Why I Published Maze of the Blue Medusa
Since I was a kid, I’ve devoted myself to books. Reading them, then collecting and reading them, then writing and reading them, and then finally: publishing and reading them.
About ten years ago, my friend Blake and I were dissatisfied with most online and print literary journals — they were kicking out predictable writing in bland packages. We thought we could do better, so we published a paperback literary journal called No Colony. We had fun with it, experimenting the whole way through. We worked to make beautiful and strange-looking books filled with beautiful and strange texts and images, and I feel like we succeeded.
Publishing No Colony gave me the confidence to speculate about starting a publishing company, but I was hesitant to take the risk — until I read the manuscript for The Complete Works of Marvin K. Mooney by Christopher Higgs. The book’s originality and daring blackmailed me into producing a thousand copies of it, bending my will with its artfulness. So I founded Sator Press, believing that I could edit, publish, and promote books more interesting and beautiful than those produced by anyone else — at small and large companies alike. I edited and designed each book, working closely with the authors to give them the text and cover that they dreamed about holding, and about sharing with strangers. I did nearly everything myself. Each book cost me a bit of blood and a bunch of money, because I believe that good things aren’t conveniently wrought and that artists deserve to be paid more than a starvation wage.
I kept publishing books because I believed in the power and joy of bold art presented with style. I kept publishing books because I loved books, and their makers, and those who covet them more than most everything else. By the end of 2015, I’d published three novels, a debut poetry collection, and a collection of aphorisms and collages.
That love for books — as powerful and exciting objects — still animates me. Many days, I get out of bed to fall into or bring into being a book. Recently, I published a book that I believe to be great. This book contains some of the most gorgeous art and writing that I’ve encountered. I took my greatest risks as a publisher to produce this book, and to put it to the world in a long-lasting, totemic, and artful body.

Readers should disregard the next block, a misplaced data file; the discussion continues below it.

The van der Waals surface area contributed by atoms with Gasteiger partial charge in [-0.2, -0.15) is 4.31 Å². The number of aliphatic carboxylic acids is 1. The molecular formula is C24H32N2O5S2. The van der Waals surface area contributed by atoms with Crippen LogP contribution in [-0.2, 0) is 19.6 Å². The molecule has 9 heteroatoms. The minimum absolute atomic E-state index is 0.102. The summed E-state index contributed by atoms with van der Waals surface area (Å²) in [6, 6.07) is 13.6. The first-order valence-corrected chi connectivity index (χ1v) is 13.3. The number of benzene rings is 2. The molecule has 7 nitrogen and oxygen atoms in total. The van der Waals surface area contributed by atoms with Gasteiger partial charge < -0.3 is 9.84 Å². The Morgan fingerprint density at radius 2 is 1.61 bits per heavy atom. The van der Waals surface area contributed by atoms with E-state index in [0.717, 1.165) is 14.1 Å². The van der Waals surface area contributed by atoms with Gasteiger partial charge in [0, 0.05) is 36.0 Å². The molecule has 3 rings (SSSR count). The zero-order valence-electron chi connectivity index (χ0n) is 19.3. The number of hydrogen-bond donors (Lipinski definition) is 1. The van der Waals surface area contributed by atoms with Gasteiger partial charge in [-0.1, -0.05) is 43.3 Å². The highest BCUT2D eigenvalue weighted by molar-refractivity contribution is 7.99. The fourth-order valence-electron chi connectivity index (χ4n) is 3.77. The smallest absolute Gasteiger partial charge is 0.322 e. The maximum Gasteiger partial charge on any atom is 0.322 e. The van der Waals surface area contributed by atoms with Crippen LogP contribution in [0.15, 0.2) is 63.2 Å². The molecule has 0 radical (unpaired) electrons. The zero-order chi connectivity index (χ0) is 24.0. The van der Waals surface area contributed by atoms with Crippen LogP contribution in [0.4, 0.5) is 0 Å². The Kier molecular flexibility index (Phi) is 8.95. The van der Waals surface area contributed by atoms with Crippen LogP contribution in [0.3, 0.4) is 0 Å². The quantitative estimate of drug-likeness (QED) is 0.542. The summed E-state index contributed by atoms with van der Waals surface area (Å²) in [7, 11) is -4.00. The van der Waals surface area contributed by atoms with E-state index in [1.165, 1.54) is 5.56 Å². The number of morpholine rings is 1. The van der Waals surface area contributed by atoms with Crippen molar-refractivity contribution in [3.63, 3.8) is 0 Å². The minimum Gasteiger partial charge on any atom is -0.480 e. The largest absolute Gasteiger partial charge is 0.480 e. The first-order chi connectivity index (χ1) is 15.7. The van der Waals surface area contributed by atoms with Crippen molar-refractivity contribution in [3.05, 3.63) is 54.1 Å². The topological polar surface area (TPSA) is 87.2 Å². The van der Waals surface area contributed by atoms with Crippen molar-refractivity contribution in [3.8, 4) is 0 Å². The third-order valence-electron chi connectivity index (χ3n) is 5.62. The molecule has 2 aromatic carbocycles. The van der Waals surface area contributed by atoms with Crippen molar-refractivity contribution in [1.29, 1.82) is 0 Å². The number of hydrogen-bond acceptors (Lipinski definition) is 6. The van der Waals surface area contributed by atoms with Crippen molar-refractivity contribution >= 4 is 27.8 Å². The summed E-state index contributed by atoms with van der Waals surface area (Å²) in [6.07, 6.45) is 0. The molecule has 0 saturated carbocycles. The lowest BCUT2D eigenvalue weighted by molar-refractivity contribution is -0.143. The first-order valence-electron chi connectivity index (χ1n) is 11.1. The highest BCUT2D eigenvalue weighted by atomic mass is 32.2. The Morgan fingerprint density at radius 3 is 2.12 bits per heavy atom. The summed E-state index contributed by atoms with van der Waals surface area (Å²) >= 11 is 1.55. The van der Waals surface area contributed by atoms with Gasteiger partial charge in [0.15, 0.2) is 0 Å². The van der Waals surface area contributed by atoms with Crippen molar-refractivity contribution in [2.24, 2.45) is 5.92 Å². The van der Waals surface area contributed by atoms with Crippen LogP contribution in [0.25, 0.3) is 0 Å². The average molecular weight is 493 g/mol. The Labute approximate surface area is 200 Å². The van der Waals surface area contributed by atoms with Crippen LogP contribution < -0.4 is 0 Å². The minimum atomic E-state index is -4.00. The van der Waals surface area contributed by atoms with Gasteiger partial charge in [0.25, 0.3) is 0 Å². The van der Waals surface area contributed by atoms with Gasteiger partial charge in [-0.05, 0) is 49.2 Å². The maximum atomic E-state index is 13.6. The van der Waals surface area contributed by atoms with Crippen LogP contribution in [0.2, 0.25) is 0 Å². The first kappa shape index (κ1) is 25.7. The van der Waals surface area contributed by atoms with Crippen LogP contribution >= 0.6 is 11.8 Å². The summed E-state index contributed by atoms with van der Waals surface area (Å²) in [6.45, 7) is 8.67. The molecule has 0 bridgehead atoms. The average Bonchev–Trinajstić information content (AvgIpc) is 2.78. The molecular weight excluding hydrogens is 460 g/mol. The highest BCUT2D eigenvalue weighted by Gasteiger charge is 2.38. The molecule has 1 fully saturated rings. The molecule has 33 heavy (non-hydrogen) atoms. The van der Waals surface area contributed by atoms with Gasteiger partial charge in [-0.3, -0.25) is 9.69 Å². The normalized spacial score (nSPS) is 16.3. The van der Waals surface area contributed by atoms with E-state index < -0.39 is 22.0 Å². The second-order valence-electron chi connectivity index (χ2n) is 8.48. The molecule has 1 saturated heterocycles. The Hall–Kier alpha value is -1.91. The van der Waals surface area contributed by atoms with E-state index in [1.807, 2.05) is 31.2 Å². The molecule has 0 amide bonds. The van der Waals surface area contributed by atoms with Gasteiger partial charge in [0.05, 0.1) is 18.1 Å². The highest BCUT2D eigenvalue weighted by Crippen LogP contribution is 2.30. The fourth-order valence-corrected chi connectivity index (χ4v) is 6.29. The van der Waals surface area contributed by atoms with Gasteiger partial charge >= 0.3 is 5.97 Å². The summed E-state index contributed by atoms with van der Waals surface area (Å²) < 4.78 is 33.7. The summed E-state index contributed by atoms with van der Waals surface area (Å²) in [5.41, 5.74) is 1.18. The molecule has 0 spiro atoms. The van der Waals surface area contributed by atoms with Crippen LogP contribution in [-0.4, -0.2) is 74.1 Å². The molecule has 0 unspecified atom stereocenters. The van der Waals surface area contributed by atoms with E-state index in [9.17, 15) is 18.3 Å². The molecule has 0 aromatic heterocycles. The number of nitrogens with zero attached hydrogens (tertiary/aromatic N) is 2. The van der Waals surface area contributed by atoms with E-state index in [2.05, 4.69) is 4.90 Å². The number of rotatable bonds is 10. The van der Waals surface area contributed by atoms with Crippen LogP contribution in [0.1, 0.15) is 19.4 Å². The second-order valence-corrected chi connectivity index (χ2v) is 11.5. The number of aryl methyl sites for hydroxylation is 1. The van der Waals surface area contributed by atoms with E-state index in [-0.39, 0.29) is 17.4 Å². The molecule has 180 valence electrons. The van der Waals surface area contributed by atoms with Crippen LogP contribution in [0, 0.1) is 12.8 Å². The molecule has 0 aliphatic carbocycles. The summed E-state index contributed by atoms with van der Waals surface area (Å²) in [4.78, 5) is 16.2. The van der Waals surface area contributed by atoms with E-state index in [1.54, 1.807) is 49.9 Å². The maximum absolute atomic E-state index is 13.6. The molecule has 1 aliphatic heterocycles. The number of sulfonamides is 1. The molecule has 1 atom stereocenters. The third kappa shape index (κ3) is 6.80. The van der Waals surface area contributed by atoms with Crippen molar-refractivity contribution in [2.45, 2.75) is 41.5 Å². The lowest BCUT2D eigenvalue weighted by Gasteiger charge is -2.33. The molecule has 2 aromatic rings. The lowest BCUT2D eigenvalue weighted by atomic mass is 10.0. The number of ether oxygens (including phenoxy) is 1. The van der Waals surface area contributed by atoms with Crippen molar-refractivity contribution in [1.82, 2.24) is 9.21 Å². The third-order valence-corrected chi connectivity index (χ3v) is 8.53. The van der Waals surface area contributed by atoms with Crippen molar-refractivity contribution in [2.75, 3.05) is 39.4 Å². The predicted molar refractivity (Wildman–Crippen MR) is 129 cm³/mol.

The book is called Maze of the Blue Medusa by Zak Sabbath and Patrick Stuart. It’s a book that can be used while playing Dungeons & Dragons or other tabletop roleplaying games. But I’ll argue that this fact about the book — that it can be used in a certain kind of game played with paper and dice — is incidental to the book’s greatness.
Why? Because even though the book is billed as a huge dungeon that Dungeons & Dragons players can explore, the book is more than a niche gaming product. On the back of the book, I wrote this: “Maze of the Blue Medusa is art.” Inside the book, I wrote this: “You’re holding a book that Zak and Patrick worked on for years, and a book that convinced me to start an imprint to publish tabletop RPG books. Zak and Patrick’s work got me excited about tabletop games, got me playing them, and this book — this massive, poetic, gorgeous labyrinth — convinced me that tabletop roleplaying games can be the most innovative and beautiful games there are. (And that games can contain art and writing better than most of the work spat out from the Big Four publishers or hung up in Soho.)”
I believe what I said on and in copies of Maze of the Blue Medusa. Yet I’ll go further: Maze of the Blue Medusa can be gazed upon and explored like any great work of art. Maze of the Blue Medusa contains a complex and surprising narrative that spans millennia, tracking the long sad fate of three perfect sisters and the elaborate jail of warring civilizations that’s growing about them like alien sediment: so Maze of the Blue Medusa is a novel. Maze of the Blue Medusa’s prose—itself in league with the work of Ann Quinn, M. John Harrison, and Robert Walser—often veers into gorgeous, somber, and clever verse, whether it’s unfolding riddles posed by the last jurassic sphinx in existence or stuffing the mad ambling skull of a powerful and powerfully lovesick mage: so Maze of the Blue Medusa is poetry. And Maze of the Blue Medusa contains a massive painting — sections of which filling every page — depicting this complex and dangerous labyrinth so haunted by specters and traversed by rogues and kept standing by the petrifying gaze of an ancient and canny gorgon — all drawn and painted, over hundreds of hours, by an artist who’s in the fucking MoMA: so Maze of the Blue Medusa is art.
I’ve never published books in order to present myself or my publishing companies as fixed entities, with easy-to-define tastes and values. I’ve simply and precisely published books that I believe are testaments to daring, novelty, and labor; each book’s category — be it novel or tabletop role-playing game book — is a byproduct, necessary only for marketing purposes. Each book I’ve published is a great book: I believe that. Each book has motivated me to take real risks, to sweat, and occasionally to hospitalize myself to bring them to readers. This toil is worthwhile if and only if every book I publish defies facile categorization — if and only if every book I publish speaks to many different kinds of people, as long as they’re willing to try what’s new. Sator, and now Satyr, exist to surprise, delight, and challenge you.
Publishing books is my deepest work, and books my deepest hope. For me, Maze of the Blue Medusa strengthens my hope for a future more full of relentlessly inventive, ethically-made, full-blooded art. I bet you’ll find Maze of the Blue Medusa to be full of surprise and delight and challenge (and blood), even if you don’t gather with friends to roll dice around its pages.
If you’d like to take me up on it, go to http://satyr.press. And thanks for your attention.